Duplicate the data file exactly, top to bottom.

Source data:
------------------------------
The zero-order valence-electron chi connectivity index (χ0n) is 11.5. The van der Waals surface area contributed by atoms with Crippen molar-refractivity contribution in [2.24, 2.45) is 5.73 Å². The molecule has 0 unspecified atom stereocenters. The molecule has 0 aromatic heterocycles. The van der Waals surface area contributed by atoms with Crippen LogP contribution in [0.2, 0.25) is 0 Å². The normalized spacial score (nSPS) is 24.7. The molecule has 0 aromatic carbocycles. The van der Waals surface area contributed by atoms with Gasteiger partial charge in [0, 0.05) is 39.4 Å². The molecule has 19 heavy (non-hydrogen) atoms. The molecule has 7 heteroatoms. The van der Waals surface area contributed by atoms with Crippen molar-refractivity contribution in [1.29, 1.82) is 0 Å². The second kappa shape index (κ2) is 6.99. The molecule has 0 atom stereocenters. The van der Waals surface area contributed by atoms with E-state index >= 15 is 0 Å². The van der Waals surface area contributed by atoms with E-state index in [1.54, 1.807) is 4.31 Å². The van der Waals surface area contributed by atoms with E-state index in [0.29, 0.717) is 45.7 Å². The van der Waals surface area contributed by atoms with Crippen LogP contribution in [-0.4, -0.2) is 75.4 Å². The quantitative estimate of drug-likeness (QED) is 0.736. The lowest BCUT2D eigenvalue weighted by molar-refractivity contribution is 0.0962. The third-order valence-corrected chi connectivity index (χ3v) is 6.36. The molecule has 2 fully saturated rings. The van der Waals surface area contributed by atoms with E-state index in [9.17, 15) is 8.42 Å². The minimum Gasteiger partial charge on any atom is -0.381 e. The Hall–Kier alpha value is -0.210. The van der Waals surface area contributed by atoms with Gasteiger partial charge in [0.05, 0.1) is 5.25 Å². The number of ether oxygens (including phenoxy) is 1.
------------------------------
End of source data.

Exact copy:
The zero-order valence-electron chi connectivity index (χ0n) is 11.5. The van der Waals surface area contributed by atoms with Crippen molar-refractivity contribution in [2.24, 2.45) is 5.73 Å². The molecule has 0 unspecified atom stereocenters. The molecule has 0 aromatic heterocycles. The van der Waals surface area contributed by atoms with Crippen LogP contribution in [0.2, 0.25) is 0 Å². The normalized spacial score (nSPS) is 24.7. The molecule has 0 aromatic carbocycles. The van der Waals surface area contributed by atoms with Gasteiger partial charge in [0, 0.05) is 39.4 Å². The molecule has 19 heavy (non-hydrogen) atoms. The molecule has 7 heteroatoms. The van der Waals surface area contributed by atoms with Crippen molar-refractivity contribution in [1.29, 1.82) is 0 Å². The second kappa shape index (κ2) is 6.99. The molecule has 0 atom stereocenters. The van der Waals surface area contributed by atoms with E-state index >= 15 is 0 Å². The van der Waals surface area contributed by atoms with E-state index in [1.54, 1.807) is 4.31 Å². The van der Waals surface area contributed by atoms with E-state index in [0.29, 0.717) is 45.7 Å². The van der Waals surface area contributed by atoms with Crippen LogP contribution in [-0.4, -0.2) is 75.4 Å². The quantitative estimate of drug-likeness (QED) is 0.736. The lowest BCUT2D eigenvalue weighted by molar-refractivity contribution is 0.0962. The third-order valence-corrected chi connectivity index (χ3v) is 6.36. The molecule has 2 fully saturated rings. The van der Waals surface area contributed by atoms with E-state index in [9.17, 15) is 8.42 Å². The minimum Gasteiger partial charge on any atom is -0.381 e. The Hall–Kier alpha value is -0.210. The van der Waals surface area contributed by atoms with Gasteiger partial charge in [0.05, 0.1) is 5.25 Å². The number of ether oxygens (including phenoxy) is 1.